I do seem to recall that CBS did the restoration work in-house for season 1 and 3, and out-sourced seasons 2 and 4 with mixed results (especially season 2 since they went with a new company for season 4). From season 5 going forward i guess they learned their lesson and decided to do the rest in-house.  The reasoning for out-sourcing i believe was to speed up the process.



#34 of 121 Ronald Epstein

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Posted June 20 2014 - 09:48 AM

I'm assuming you're referencing season 5.

 

I'm sorry.  I didn't catch the typo I made.  

 

​(I made corrections in both our posts)

 

I am watching the upcoming Blu-ray release of Season 6, actually.

 

Compared to 5 (and those seasons that came before it), this is the

best the series has looked and sounded.  The difference is noticeable.


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#35 of 121 Kevin EK

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Posted June 20 2014 - 10:30 AM

A few quick thoughts here, having seen several episodes from the Season 6 set, and having gone through a bunch of the extras.

 

This is definitely the best Season 6 has ever looked - even better than when it aired for the first time back in 1992-1993.   I still have my tapes of those airings as well as the DVD release, and there was always a perceptible difference in the look when Marvin Rush switched to DS9 and Jonathan West took over.  It wasn't necessarily bad, but it definitely had a "lighter, airier" look to it.  Colors weren't quite as rich.   The new Blu-rays are much richer in color and thus look closer to the Rush look that had been seen for the prior three seasons.   But there is a price.   The makeup tones on several actors are now quite obvious.  Data's gold look is darker - looking less like gold and more like gold-ish makeup.   The makeup on Worf comes across clearly as such.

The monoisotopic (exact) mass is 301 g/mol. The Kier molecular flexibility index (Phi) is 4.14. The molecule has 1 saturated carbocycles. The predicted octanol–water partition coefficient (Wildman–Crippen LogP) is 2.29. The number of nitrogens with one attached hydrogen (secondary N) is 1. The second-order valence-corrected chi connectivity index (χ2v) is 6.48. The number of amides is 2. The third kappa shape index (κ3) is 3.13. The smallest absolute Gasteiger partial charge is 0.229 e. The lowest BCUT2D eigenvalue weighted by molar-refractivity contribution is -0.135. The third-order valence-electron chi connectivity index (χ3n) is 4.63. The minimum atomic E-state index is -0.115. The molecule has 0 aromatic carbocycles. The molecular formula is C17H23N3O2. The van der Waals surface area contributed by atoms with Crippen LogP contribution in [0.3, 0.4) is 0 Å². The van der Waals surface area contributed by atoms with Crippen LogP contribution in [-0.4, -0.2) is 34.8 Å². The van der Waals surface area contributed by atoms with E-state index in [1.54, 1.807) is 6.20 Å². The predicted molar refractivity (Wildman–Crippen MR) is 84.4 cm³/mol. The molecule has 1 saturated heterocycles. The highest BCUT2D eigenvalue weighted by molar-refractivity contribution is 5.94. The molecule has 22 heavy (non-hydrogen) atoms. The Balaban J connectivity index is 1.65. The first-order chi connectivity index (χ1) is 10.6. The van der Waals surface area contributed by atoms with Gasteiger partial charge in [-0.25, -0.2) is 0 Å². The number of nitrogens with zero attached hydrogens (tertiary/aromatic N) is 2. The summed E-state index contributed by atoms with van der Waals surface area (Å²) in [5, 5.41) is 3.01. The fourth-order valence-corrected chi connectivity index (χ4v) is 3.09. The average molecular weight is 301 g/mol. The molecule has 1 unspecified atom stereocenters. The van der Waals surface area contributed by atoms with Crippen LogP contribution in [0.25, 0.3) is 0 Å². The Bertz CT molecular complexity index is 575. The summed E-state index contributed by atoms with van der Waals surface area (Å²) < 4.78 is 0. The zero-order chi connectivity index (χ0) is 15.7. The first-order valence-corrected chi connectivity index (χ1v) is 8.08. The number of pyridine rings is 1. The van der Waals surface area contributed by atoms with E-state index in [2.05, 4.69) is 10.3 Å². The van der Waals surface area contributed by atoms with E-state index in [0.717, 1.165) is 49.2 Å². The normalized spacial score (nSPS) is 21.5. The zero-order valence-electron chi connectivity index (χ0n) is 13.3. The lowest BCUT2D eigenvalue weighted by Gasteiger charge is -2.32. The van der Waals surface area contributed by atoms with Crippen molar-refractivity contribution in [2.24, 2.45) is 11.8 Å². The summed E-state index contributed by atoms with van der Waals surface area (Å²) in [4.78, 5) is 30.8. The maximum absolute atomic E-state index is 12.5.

Marina Sirtis in particular looks dramatically different - which is partly due to a change in her appearance over the course of the series.  From the pilot to the 6th season, there's a marked change.   The original notion had been to have her in a uniform, as seen in the pilot, but that clearly didn't work very well, so they shifted her into a more casual look.  As of "Chain of Command", they put her back in uniform and the idea was now working - so they left her in uniform for the most part for the rest of the series. 

 

I agree that the seventh season was problematic, but it wasn't just the first nine episodes.   Part of this was due to everyone's attention being split between TNG and DS9, with Michael Piller really spending much of the season focusing on the new series.   Part of this was due to the preparations for Generations, which was in production even before TNG finished shooting.  (As I understand it, they were shooting the opening material with Kirk, Scotty and Chekov for the first couple of weeks, at least, while the TNG cast finished up their finale.   The TNG cast then had maybe a day or two off and reported to work on location on the sailing ship for the feature.)   Part of this was due to Berman, Piller and Taylor spending some time to develop the Voyager premise, pieces of which had to be worked into both TNG and DS9.  (The Maquis, the Native Americans, etc.)   All of these issues meant that less and less effort was going into what everyone knew would be the final season of TNG.